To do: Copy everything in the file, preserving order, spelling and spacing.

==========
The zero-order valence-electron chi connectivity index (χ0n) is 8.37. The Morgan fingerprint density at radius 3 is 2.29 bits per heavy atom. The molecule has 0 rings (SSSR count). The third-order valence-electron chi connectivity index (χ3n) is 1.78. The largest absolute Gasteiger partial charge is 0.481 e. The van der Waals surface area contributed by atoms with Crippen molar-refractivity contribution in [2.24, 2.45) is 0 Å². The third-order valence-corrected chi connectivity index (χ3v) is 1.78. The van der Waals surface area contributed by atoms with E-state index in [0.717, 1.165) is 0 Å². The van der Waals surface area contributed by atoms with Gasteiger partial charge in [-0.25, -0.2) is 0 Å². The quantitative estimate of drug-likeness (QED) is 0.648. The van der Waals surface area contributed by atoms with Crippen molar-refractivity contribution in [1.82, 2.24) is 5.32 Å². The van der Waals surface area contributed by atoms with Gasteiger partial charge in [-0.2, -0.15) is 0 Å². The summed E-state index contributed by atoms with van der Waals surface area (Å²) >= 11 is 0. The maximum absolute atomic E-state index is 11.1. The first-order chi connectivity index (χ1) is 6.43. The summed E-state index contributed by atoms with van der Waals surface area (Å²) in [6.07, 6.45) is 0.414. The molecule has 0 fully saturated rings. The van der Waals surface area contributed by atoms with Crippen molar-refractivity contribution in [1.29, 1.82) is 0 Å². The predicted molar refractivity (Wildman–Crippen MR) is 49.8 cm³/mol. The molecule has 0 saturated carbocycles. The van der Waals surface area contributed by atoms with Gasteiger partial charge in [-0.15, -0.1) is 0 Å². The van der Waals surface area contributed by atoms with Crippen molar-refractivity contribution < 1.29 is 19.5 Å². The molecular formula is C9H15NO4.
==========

The zero-order valence-electron chi connectivity index (χ0n) is 8.37. The Morgan fingerprint density at radius 3 is 2.29 bits per heavy atom. The molecule has 0 rings (SSSR count). The third-order valence-electron chi connectivity index (χ3n) is 1.78. The largest absolute Gasteiger partial charge is 0.481 e. The van der Waals surface area contributed by atoms with Crippen molar-refractivity contribution in [2.24, 2.45) is 0 Å². The third-order valence-corrected chi connectivity index (χ3v) is 1.78. The van der Waals surface area contributed by atoms with E-state index in [0.717, 1.165) is 0 Å². The van der Waals surface area contributed by atoms with Gasteiger partial charge in [-0.25, -0.2) is 0 Å². The quantitative estimate of drug-likeness (QED) is 0.648. The van der Waals surface area contributed by atoms with Crippen molar-refractivity contribution in [1.82, 2.24) is 5.32 Å². The van der Waals surface area contributed by atoms with Gasteiger partial charge in [-0.2, -0.15) is 0 Å². The summed E-state index contributed by atoms with van der Waals surface area (Å²) >= 11 is 0. The maximum absolute atomic E-state index is 11.1. The first-order chi connectivity index (χ1) is 6.43. The summed E-state index contributed by atoms with van der Waals surface area (Å²) in [6.07, 6.45) is 0.414. The molecule has 0 fully saturated rings. The van der Waals surface area contributed by atoms with Crippen molar-refractivity contribution in [1.29, 1.82) is 0 Å². The predicted molar refractivity (Wildman–Crippen MR) is 49.8 cm³/mol. The molecule has 0 saturated carbocycles. The van der Waals surface area contributed by atoms with Gasteiger partial charge in [-0.15, -0.1) is 0 Å². The van der Waals surface area contributed by atoms with Crippen molar-refractivity contribution < 1.29 is 19.5 Å². The molecular formula is C9H15NO4.